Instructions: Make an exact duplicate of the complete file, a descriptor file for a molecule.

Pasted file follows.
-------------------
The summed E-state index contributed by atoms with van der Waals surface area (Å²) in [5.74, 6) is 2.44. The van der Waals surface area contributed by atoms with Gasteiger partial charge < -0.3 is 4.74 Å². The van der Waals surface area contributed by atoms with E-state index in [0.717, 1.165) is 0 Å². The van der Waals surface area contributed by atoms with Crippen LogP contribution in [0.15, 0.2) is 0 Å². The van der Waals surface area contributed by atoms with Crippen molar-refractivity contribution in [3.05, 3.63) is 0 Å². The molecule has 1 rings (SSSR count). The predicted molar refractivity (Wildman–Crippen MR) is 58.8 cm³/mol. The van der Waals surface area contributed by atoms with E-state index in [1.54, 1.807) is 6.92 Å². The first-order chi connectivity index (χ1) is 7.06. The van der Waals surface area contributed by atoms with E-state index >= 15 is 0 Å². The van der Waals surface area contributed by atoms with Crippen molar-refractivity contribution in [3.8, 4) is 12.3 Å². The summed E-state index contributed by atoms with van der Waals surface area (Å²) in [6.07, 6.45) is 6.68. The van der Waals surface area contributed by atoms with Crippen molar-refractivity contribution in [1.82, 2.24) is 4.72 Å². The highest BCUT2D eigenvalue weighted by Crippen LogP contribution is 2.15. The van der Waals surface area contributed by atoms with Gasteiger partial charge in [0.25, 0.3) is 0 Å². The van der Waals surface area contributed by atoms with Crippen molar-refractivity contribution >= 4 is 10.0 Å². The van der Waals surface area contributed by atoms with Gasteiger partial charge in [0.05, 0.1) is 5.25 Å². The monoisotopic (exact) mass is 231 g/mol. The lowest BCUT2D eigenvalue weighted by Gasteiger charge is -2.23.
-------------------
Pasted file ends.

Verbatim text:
The summed E-state index contributed by atoms with van der Waals surface area (Å²) in [5.74, 6) is 2.44. The van der Waals surface area contributed by atoms with Gasteiger partial charge < -0.3 is 4.74 Å². The van der Waals surface area contributed by atoms with E-state index in [0.717, 1.165) is 0 Å². The van der Waals surface area contributed by atoms with Crippen LogP contribution in [0.15, 0.2) is 0 Å². The van der Waals surface area contributed by atoms with Crippen molar-refractivity contribution in [3.05, 3.63) is 0 Å². The molecule has 1 rings (SSSR count). The predicted molar refractivity (Wildman–Crippen MR) is 58.8 cm³/mol. The van der Waals surface area contributed by atoms with E-state index in [1.54, 1.807) is 6.92 Å². The first-order chi connectivity index (χ1) is 7.06. The van der Waals surface area contributed by atoms with E-state index >= 15 is 0 Å². The van der Waals surface area contributed by atoms with Crippen molar-refractivity contribution in [3.8, 4) is 12.3 Å². The summed E-state index contributed by atoms with van der Waals surface area (Å²) in [6.07, 6.45) is 6.68. The van der Waals surface area contributed by atoms with Crippen molar-refractivity contribution in [1.82, 2.24) is 4.72 Å². The highest BCUT2D eigenvalue weighted by Crippen LogP contribution is 2.15. The van der Waals surface area contributed by atoms with Gasteiger partial charge in [0.25, 0.3) is 0 Å². The van der Waals surface area contributed by atoms with Crippen molar-refractivity contribution >= 4 is 10.0 Å². The van der Waals surface area contributed by atoms with Gasteiger partial charge in [0.05, 0.1) is 5.25 Å². The monoisotopic (exact) mass is 231 g/mol. The lowest BCUT2D eigenvalue weighted by Gasteiger charge is -2.23.